Identifying novel targeted therapies for acute lymphoblastic leukaemia.

Current treatments for childhood acute lymphoblastic leukaemia (ALL) are highly toxic. In this project Professor Enver and his team hope to identify drugs that target specific vulnerabilities of leukaemia cells and combine them together to effectively eradicate the leukaemia cells without harming normal cells.

Project Details

  • Project Title

    Targeting RUNX/Core Binding Factor-dependency in relapsed and poor prognosis acute lymphoblastic leukaemia

  • Lead Researcher

    Professor Tariq Enver

  • Research Centre

    UCL Cancer Institute

  • City & Institution Postcode

    London, WC1E 6BT

  • Start Date

    1 July 2017

  • Duration

    56 months

  • Grant Amount

    £182,907

scientist

Overview

Acute lymphoblastic leukaemia (ALL) is the most common type of childhood cancer. While ALL has relatively high survival rates compared to other cancers, children can experience significant short and long-term side effects caused by the therapy they receive. These side effects are explained by the fact that whilst chemotherapy is very effective at killing leukaemia cells it also impacts normal cells. Unfortunately, a lot of children relapse with the disease and they are harder to treat. There is therefore a clear unmet need for less toxic and more effective treatments for childhood ALL. The solution lies in the development of targeted therapies which affect only the leukaemia cells.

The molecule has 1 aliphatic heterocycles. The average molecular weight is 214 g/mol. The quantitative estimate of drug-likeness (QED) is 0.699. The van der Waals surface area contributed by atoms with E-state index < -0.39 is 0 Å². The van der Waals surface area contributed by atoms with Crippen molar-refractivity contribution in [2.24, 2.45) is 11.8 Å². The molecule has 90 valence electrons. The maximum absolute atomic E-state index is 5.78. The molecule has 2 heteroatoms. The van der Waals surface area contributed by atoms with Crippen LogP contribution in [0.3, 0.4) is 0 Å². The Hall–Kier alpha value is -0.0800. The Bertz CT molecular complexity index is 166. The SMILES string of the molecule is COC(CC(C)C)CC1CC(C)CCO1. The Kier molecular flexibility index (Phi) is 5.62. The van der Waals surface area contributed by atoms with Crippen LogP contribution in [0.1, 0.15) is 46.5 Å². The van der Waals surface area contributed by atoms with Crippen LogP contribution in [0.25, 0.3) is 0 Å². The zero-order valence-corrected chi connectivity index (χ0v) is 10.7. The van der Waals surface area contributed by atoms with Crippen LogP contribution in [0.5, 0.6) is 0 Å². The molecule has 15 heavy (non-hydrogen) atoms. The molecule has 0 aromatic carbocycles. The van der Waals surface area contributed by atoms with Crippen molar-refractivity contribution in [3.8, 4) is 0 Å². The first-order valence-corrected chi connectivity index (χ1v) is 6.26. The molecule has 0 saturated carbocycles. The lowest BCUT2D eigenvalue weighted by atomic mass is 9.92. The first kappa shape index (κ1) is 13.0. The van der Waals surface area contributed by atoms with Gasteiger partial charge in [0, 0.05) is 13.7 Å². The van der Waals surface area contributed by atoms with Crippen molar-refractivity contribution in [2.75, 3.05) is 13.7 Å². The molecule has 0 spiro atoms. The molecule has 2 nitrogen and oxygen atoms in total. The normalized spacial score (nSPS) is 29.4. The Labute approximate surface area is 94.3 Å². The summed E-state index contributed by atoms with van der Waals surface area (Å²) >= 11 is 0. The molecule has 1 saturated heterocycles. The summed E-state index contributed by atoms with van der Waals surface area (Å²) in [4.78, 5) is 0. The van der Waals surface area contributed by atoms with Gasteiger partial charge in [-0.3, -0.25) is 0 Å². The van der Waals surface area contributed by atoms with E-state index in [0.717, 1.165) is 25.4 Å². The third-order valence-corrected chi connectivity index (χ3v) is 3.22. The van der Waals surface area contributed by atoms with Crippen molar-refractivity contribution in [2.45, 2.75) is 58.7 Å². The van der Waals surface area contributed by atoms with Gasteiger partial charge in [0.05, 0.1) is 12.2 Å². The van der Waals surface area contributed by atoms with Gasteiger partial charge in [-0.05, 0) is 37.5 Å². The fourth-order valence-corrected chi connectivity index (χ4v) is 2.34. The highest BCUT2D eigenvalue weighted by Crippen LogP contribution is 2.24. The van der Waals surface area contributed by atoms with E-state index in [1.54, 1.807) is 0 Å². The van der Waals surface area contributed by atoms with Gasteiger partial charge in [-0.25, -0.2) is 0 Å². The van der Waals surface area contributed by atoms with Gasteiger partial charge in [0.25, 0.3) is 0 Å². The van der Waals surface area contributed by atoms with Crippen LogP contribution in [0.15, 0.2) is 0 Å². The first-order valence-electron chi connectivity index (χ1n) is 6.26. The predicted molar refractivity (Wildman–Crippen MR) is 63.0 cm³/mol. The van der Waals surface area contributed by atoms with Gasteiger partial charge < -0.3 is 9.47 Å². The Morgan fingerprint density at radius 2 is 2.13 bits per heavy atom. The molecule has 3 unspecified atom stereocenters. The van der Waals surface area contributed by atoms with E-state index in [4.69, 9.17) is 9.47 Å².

In this project Professor Enver and his team have identified a gene called RUNX1, part of the core binding factor (CBF) complex, which may hold the key to targeted therapy in ALL. It has been found that disrupting RUNX1 activity using a small molecule kills leukaemic cells, while sparing normal ones. This unique vulnerability of ALL cells may therefore be exploited to develop a less toxic, targeted treatment for children with this disease.

The funding provided by Children with Cancer UK will allow the research team to better understand how RUNX1 inactivation impacts the expression of other genes in the leukaemic cell. Once these changes have been defined, they can be targeted using highly specific drugs, alone or in combination with RUNX1. The hope is that a combinatorial treatment, eradicting exclusively leukaemic cells, will bring us a step closer to a truly targeted therapy.

Potential impact

Although the prognosis is now very good for children with ALL, current treatments remain highly toxic and involve high levels of chemotherapy. In addition to the severe side effects that children experience during treatment, they may also suffer long term side effects that impose a high burden on the kids, their families and on society. Ultimately, this project aims to develop more targeted and less toxic therapies for childhood ALL by identifying drugs which target vulnerabilities specific to leukaemic cells, thereby reducing the toxic effects of chemotherapy on the rest of the body.

About the research team

Professor Tariq Enver is a Professor of Stem Cell Biology and a UCL Cancer Institute Director. He is also the Cancer Lead for UCLP AHSC and Lead of the CRUK City of London Centre. He is a world leader in the field of leukaemia and will provide key mentorship and intellectual input on this project.

Dr Elitza Deltcheva is a Research Fellow at University College London.

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